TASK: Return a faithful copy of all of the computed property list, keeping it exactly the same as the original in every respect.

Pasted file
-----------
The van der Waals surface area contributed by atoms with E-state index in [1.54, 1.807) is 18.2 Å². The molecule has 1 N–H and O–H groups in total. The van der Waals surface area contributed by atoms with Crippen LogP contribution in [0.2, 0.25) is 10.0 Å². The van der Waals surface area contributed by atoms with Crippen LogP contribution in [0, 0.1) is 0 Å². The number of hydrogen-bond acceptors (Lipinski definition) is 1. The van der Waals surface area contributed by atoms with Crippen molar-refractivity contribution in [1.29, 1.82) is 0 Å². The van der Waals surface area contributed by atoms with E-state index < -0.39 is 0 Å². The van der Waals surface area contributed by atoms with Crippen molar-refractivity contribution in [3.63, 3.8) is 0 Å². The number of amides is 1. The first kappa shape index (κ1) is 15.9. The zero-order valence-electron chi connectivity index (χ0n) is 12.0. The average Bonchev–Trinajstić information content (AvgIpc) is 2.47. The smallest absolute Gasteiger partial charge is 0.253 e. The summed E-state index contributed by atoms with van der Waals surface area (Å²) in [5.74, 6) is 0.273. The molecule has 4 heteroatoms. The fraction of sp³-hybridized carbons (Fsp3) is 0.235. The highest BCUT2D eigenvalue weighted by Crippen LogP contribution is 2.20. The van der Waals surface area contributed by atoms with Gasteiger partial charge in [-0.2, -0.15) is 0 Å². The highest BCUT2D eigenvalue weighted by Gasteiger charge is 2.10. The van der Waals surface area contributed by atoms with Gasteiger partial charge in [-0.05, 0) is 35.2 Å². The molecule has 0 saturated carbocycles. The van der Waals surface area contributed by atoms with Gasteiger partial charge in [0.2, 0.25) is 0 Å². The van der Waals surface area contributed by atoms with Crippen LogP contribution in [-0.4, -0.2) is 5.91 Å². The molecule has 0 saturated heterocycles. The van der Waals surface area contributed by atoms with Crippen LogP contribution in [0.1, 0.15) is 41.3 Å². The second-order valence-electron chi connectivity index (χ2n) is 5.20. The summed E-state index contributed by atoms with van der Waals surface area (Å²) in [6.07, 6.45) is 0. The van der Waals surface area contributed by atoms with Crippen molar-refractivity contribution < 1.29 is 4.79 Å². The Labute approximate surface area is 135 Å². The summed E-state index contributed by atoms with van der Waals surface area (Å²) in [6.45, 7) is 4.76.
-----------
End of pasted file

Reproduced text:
The van der Waals surface area contributed by atoms with E-state index in [1.54, 1.807) is 18.2 Å². The molecule has 1 N–H and O–H groups in total. The van der Waals surface area contributed by atoms with Crippen LogP contribution in [0.2, 0.25) is 10.0 Å². The van der Waals surface area contributed by atoms with Crippen LogP contribution in [0, 0.1) is 0 Å². The number of hydrogen-bond acceptors (Lipinski definition) is 1. The van der Waals surface area contributed by atoms with Crippen molar-refractivity contribution in [1.29, 1.82) is 0 Å². The van der Waals surface area contributed by atoms with E-state index < -0.39 is 0 Å². The van der Waals surface area contributed by atoms with Crippen molar-refractivity contribution in [3.63, 3.8) is 0 Å². The number of amides is 1. The first kappa shape index (κ1) is 15.9. The zero-order valence-electron chi connectivity index (χ0n) is 12.0. The average Bonchev–Trinajstić information content (AvgIpc) is 2.47. The smallest absolute Gasteiger partial charge is 0.253 e. The summed E-state index contributed by atoms with van der Waals surface area (Å²) in [5.74, 6) is 0.273. The molecule has 4 heteroatoms. The fraction of sp³-hybridized carbons (Fsp3) is 0.235. The highest BCUT2D eigenvalue weighted by Crippen LogP contribution is 2.20. The van der Waals surface area contributed by atoms with Gasteiger partial charge in [-0.2, -0.15) is 0 Å². The highest BCUT2D eigenvalue weighted by Gasteiger charge is 2.10. The van der Waals surface area contributed by atoms with Gasteiger partial charge in [-0.05, 0) is 35.2 Å². The molecule has 0 saturated carbocycles. The van der Waals surface area contributed by atoms with Gasteiger partial charge in [0.2, 0.25) is 0 Å². The van der Waals surface area contributed by atoms with Crippen LogP contribution in [-0.4, -0.2) is 5.91 Å². The molecule has 0 saturated heterocycles. The van der Waals surface area contributed by atoms with Crippen LogP contribution in [0.1, 0.15) is 41.3 Å². The second-order valence-electron chi connectivity index (χ2n) is 5.20. The summed E-state index contributed by atoms with van der Waals surface area (Å²) in [6.07, 6.45) is 0. The van der Waals surface area contributed by atoms with Crippen molar-refractivity contribution < 1.29 is 4.79 Å². The Labute approximate surface area is 135 Å². The summed E-state index contributed by atoms with van der Waals surface area (Å²) in [6.45, 7) is 4.76.